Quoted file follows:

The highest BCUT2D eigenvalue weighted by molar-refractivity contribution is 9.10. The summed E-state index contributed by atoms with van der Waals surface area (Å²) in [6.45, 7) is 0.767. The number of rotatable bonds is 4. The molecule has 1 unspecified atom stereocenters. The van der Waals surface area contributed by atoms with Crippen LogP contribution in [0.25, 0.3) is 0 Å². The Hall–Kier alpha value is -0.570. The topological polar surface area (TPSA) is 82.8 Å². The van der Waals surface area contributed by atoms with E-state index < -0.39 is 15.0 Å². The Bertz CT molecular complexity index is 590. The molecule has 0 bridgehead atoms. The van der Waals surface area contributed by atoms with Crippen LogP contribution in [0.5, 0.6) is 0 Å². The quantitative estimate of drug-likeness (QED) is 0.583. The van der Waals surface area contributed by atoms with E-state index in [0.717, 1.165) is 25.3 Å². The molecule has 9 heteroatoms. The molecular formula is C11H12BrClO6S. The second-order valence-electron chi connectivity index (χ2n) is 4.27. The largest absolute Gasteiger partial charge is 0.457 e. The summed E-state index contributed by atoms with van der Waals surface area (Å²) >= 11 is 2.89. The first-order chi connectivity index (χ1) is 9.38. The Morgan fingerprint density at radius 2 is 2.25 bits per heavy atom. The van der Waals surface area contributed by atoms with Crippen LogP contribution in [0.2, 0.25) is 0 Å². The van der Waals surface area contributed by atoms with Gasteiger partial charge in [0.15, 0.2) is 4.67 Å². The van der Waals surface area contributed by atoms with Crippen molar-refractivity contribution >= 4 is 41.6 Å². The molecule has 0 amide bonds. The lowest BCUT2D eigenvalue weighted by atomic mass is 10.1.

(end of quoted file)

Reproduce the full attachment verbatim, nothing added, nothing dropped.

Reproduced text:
The highest BCUT2D eigenvalue weighted by molar-refractivity contribution is 9.10. The summed E-state index contributed by atoms with van der Waals surface area (Å²) in [6.45, 7) is 0.767. The number of rotatable bonds is 4. The molecule has 1 unspecified atom stereocenters. The van der Waals surface area contributed by atoms with Crippen LogP contribution in [0.25, 0.3) is 0 Å². The Hall–Kier alpha value is -0.570. The topological polar surface area (TPSA) is 82.8 Å². The van der Waals surface area contributed by atoms with E-state index < -0.39 is 15.0 Å². The Bertz CT molecular complexity index is 590. The molecule has 0 bridgehead atoms. The van der Waals surface area contributed by atoms with Crippen LogP contribution in [0.5, 0.6) is 0 Å². The quantitative estimate of drug-likeness (QED) is 0.583. The van der Waals surface area contributed by atoms with E-state index in [0.717, 1.165) is 25.3 Å². The molecule has 9 heteroatoms. The molecular formula is C11H12BrClO6S. The second-order valence-electron chi connectivity index (χ2n) is 4.27. The largest absolute Gasteiger partial charge is 0.457 e. The summed E-state index contributed by atoms with van der Waals surface area (Å²) >= 11 is 2.89. The first-order chi connectivity index (χ1) is 9.38. The Morgan fingerprint density at radius 2 is 2.25 bits per heavy atom. The van der Waals surface area contributed by atoms with Crippen LogP contribution in [0.2, 0.25) is 0 Å². The van der Waals surface area contributed by atoms with Gasteiger partial charge in [0.15, 0.2) is 4.67 Å². The van der Waals surface area contributed by atoms with Crippen molar-refractivity contribution >= 4 is 41.6 Å². The molecule has 0 amide bonds. The lowest BCUT2D eigenvalue weighted by atomic mass is 10.1.